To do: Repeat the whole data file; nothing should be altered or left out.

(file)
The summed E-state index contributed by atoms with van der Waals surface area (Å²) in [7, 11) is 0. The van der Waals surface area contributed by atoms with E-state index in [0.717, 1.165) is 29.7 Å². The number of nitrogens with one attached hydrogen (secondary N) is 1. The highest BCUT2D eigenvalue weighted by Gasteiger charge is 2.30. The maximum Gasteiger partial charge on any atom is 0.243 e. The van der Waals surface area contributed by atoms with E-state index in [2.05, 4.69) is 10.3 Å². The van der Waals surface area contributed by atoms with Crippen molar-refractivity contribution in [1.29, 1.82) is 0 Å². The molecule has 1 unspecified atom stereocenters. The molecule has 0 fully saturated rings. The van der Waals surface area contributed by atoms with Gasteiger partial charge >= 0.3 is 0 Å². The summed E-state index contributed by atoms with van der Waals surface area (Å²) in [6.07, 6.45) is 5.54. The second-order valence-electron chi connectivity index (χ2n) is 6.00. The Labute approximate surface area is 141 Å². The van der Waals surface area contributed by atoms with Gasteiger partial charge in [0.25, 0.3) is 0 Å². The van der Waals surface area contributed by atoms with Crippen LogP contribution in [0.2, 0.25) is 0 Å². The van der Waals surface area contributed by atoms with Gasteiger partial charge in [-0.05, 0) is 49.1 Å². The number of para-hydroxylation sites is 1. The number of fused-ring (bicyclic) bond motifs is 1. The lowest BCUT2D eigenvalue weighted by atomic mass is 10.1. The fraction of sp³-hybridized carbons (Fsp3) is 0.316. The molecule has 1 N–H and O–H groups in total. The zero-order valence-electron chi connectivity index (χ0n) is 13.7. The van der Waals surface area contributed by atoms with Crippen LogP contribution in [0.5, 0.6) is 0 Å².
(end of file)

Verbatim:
The summed E-state index contributed by atoms with van der Waals surface area (Å²) in [7, 11) is 0. The van der Waals surface area contributed by atoms with E-state index in [0.717, 1.165) is 29.7 Å². The number of nitrogens with one attached hydrogen (secondary N) is 1. The highest BCUT2D eigenvalue weighted by Gasteiger charge is 2.30. The maximum Gasteiger partial charge on any atom is 0.243 e. The van der Waals surface area contributed by atoms with E-state index in [2.05, 4.69) is 10.3 Å². The van der Waals surface area contributed by atoms with Crippen molar-refractivity contribution in [1.29, 1.82) is 0 Å². The molecule has 1 unspecified atom stereocenters. The molecule has 0 fully saturated rings. The van der Waals surface area contributed by atoms with Gasteiger partial charge >= 0.3 is 0 Å². The summed E-state index contributed by atoms with van der Waals surface area (Å²) in [6.07, 6.45) is 5.54. The second-order valence-electron chi connectivity index (χ2n) is 6.00. The Labute approximate surface area is 141 Å². The van der Waals surface area contributed by atoms with Gasteiger partial charge in [0.25, 0.3) is 0 Å². The van der Waals surface area contributed by atoms with Crippen LogP contribution in [0.2, 0.25) is 0 Å². The van der Waals surface area contributed by atoms with Gasteiger partial charge in [-0.05, 0) is 49.1 Å². The number of para-hydroxylation sites is 1. The number of fused-ring (bicyclic) bond motifs is 1. The lowest BCUT2D eigenvalue weighted by atomic mass is 10.1. The fraction of sp³-hybridized carbons (Fsp3) is 0.316. The molecule has 1 N–H and O–H groups in total. The zero-order valence-electron chi connectivity index (χ0n) is 13.7. The van der Waals surface area contributed by atoms with Crippen LogP contribution in [0.5, 0.6) is 0 Å².